Coal shiploader a boost for Gladstone


A replacement shiploader will be built on site in Gladstone.

The Queensland Government has invested more than $60 million in a new coal shiploader for the Port of Gladstone.

The replacement shiploader will be built on site in Gladstone, creating more than 200 construction jobs.

Treasurer and Minister for Trade and Investment Cameron Dick said the investment in the new shiploader would support thousands of jobs in the resources sector for decades to come.

“This investment will see the replacement of the oldest shiploader at the RG Tanna Coal Terminal, which has been operating for more than 40 years,” the Treasurer said.

“The new shiploader will secure the capacity of the RG Tanna terminal for another 25 years, ensuring this vital export port can continue to meet the needs of its customers.

“As the Port of Gladstone grows and diversifies to export the hydrogen electrolysers that Fortescue Future Industries will manufacture here, we know coal export will also be part of its future for decades to come.

“The 36 per cent rise in the value of Queensland coal exports from 2020 to 2021 played a significant role in the overall value of our exports, which rose to nearly $80 billion for the year.”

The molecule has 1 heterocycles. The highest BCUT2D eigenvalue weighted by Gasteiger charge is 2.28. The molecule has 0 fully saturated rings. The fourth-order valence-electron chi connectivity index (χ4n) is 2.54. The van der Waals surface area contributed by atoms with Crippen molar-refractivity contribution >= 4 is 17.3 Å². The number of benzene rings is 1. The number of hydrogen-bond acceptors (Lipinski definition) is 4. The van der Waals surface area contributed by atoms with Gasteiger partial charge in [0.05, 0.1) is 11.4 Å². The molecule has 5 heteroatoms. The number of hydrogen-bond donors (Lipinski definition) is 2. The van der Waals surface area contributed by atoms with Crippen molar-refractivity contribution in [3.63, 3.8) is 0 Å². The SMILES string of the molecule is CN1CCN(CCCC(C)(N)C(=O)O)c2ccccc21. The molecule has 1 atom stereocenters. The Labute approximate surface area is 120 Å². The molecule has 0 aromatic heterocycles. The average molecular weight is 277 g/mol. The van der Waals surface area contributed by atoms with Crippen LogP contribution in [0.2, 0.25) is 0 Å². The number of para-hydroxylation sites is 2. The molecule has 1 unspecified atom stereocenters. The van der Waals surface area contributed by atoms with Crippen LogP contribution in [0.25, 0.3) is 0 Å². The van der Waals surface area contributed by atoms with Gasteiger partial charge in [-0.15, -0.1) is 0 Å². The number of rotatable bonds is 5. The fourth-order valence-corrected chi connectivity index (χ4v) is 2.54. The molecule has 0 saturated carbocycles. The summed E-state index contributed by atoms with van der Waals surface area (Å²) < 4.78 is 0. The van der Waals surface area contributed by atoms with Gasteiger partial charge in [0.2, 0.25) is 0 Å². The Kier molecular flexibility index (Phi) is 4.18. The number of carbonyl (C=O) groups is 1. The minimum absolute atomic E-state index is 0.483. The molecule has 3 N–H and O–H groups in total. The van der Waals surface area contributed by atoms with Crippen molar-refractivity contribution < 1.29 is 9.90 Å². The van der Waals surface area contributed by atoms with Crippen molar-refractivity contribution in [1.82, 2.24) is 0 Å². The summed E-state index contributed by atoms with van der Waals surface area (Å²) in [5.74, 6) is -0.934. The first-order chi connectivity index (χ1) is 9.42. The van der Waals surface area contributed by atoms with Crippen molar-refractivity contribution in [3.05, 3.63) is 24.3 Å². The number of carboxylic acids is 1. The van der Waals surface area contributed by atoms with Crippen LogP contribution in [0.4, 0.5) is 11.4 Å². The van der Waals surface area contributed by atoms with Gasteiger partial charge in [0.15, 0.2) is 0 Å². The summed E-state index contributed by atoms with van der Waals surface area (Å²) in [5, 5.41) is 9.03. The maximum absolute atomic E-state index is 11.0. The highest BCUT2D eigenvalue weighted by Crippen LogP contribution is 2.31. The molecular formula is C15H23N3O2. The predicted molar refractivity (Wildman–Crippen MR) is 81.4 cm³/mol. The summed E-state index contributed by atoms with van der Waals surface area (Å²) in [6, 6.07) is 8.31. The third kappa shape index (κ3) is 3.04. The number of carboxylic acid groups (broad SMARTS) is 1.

The RG Tanna Coal Terminal uses three shiploaders.

The replacement machine will be built within Gladstone Ports Corporation’s (GPC) Port Central Precinct, then transferred via a heavy lift ship a short distance to its new home for operation.

Design activities are planned to commence in March 2022, with commissioning planned for May 2024.

GPC chair Anthony Lynham said the shiploader build was a first for Gladstone and one of the most significant projects the port had undertaken.

“This is a once-in-a-career opportunity for our team due to the sheer lifespan of these assets, and to see the shiploader being fabricated right here at the port is a great achievement, not just for the port but for the community and for the state – keeping jobs local,” Lynham said.

“Traditionally, machines of this size are constructed overseas and imported into Australia, so to be able to build one right here at Auckland Point is a significant achievement and a boost for manufacturing in Queensland.

“Our people are some of the most skilled in the world and we are extremely proud we are able to deliver this project within the local economy.

“It not only shows confidence in future market demand for exports, but it’s great news in terms of jobs, trade, and the region’s prosperity as GPC plans for the next 50 years.”

Gladstone Mayor Matt Burnett welcomed the new investment in local jobs, saying this demonstrated the strong future the resources sector had in his community.

“I believe Gladstone and Central Queensland have a bright future through more jobs in more industries. This investment is proof of that,” Burnett said.

“Whether that be in a coal mine or loader, a manufacturing shop floor, a gas or oil pipeline, in new energy generation and transmission, or through the thousands of jobs coming in the hydrogen industry.”

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